NASA writes that ‘this animation shows the most common type of gamma-ray burst, thought to occur when a massive star collapses, forms a black hole, and blasts particle jets outward at nearly the speed of light.’
Caught by orbiting telescopes last spring, the gamma ray burst in a galaxy 3.7 billion light-years away was “a once-in-a-century cosmic event,” NASA astrophysics chief Paul Hertz said Thursday.
Those bursts, the space agency writes:
“Are the most luminous explosions in the cosmos, thought to be triggered when the core of a massive star runs out of nuclear fuel, collapses under its own weight, and forms a black hole. The black hole then drives jets of particles that drill all the way through the collapsing star and erupt into space at nearly the speed of light.”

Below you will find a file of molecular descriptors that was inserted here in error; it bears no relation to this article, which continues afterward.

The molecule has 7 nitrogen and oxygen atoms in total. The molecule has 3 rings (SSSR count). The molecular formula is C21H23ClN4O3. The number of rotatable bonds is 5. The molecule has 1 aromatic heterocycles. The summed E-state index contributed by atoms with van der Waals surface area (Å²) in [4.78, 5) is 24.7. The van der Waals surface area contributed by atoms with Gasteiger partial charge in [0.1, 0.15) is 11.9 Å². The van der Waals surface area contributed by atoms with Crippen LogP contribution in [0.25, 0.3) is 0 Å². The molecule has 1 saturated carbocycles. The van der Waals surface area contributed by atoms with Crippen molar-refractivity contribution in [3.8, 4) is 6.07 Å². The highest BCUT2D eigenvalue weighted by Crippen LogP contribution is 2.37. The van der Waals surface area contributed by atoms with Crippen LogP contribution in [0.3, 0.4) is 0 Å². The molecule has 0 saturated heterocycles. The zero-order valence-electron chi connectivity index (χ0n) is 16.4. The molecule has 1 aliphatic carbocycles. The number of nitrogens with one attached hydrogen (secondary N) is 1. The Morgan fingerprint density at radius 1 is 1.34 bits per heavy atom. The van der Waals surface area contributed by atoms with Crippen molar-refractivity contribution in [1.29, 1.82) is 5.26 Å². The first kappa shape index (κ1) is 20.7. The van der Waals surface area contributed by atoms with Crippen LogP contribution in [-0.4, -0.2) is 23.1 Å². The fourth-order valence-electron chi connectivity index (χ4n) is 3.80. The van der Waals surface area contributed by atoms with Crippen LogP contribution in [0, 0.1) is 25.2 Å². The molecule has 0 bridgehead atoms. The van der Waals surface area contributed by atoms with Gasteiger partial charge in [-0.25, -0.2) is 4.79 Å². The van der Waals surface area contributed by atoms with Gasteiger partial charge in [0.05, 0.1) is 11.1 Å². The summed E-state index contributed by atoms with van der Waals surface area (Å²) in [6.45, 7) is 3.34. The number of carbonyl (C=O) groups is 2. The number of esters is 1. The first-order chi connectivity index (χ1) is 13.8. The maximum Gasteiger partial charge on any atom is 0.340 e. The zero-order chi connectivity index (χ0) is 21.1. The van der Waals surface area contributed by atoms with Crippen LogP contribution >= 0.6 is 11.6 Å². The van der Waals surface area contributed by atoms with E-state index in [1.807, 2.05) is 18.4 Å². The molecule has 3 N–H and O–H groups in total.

Now NASA has produced a video to help us all get a sense of what that big bang might have looked like.
Read original article – Published November 22, 201310:26 AM
VIDEO: Spectacular Animation Of Biggest Bang Ever Seen
- During the second day of the Elders and Youth Conference in Anchorage, Tlingit storyteller Bob Sam spread his arms, and slowly flapped, mimicking the flight of a bird in front of nearly 50 people.
- The controversy began with a question about the president's lack of response to the deaths of U.S. soldiers in Niger. It took another turn on Wednesday with a dispute over his comments to a widow.
- Alaska Native people gather before Alaska Day in Sitka to share knowledge and to heal.
- When you toss a candy wrapper in the trash in five Southeast Alaska communities, you’re sending it on a thousand-mile journey to a Lower 48 landfill.